Attachment and Design

If there is one single thing that above all I am attached to (in a Buddhist sense) it is the sense I have of myself and who I am. Some highlights: I think I am reasonably intelligent; balanced in ways that matter; not terribly materialistic but also not in denial that I live in a material world (as in I feel I understand that there are better and worse choices one can make between material goods); I think I’m fairly kind and gentle as a person; and that if someone were to describe me as “nice” I wouldn’t think it a bland, empty compliment.

But are these things true? There are plenty of instances in which that kindness and gentleness has broken down under duress and pressure. But I still think of myself as gentle, thoughtful even, and wish to convey this to others. There are also people in comparison whom I could be considered very materialistic. I do care about some things that may not truly matter but are really minor aesthetic choices. But then I’m fairly attached to this sense of being balanced between materialism and immaterialism. So I could say I’m not attached to materialism, but then I might instead be attached to what I feel is my proper balance, therefore attached to at least a certain degree of materialism.

It’s a difficult road to tread when thinking about values and design. It’s easy to be caught up in the idea that those who value such things are those who can afford to pay for them, that those with the disposable income to hire an architect or interior designer or afford to be early adopters of new technology are the only people designers need to be concerned with. But much of the leading edge of technology and design is dependent upon designing for people for whom such design or technology first and foremost feeds their egos and sense of who they are. Designers are designing for attachment, for people who depend on the latest design or tech gadget for a sense of who they are and to placate weak egos and narcissism. Designers, architects, interior designers and so on, have to make a decision about who they wish to design for.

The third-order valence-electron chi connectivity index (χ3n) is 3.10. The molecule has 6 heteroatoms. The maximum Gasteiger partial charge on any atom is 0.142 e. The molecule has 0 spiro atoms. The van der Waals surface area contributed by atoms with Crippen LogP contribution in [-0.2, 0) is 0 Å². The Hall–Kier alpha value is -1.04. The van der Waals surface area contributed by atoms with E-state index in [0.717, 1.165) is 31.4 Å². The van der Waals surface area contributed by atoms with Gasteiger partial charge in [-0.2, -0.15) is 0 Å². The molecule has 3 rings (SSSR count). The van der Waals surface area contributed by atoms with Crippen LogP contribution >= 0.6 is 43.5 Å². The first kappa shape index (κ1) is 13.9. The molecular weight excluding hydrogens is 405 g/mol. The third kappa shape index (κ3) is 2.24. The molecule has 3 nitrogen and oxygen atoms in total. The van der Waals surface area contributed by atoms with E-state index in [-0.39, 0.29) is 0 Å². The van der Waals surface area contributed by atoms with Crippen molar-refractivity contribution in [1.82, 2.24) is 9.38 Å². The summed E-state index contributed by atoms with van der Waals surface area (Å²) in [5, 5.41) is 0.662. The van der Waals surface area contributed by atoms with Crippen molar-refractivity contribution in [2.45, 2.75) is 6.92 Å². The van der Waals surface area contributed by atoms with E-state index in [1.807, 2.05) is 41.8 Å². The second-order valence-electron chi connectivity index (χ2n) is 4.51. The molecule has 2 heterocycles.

I’m not criticizing those who have more money than I do. It’s said in Zen that wealth is not a problem, the problem is attachment to wealth. It’s the same with design. Design is not a problem, attachment to design is. Are you “you” with or without the new house, the new gadget or not? If the answer is no, it’s attachment. Are you buying that (insert purchase here) to make up for a lack in other areas of your life? It’s not even as simple as the problem of advertising, converting wants to needs, because at least here the distinction is still legible. When it comes to ego weakness, psychologically, wants and needs are mostly indistinguishable.

PS: Attachment is a theme I’ll be writing about perhaps quite a bit in the near future, as it’s been on my mind recently, so if someone is reading this please bear with me.

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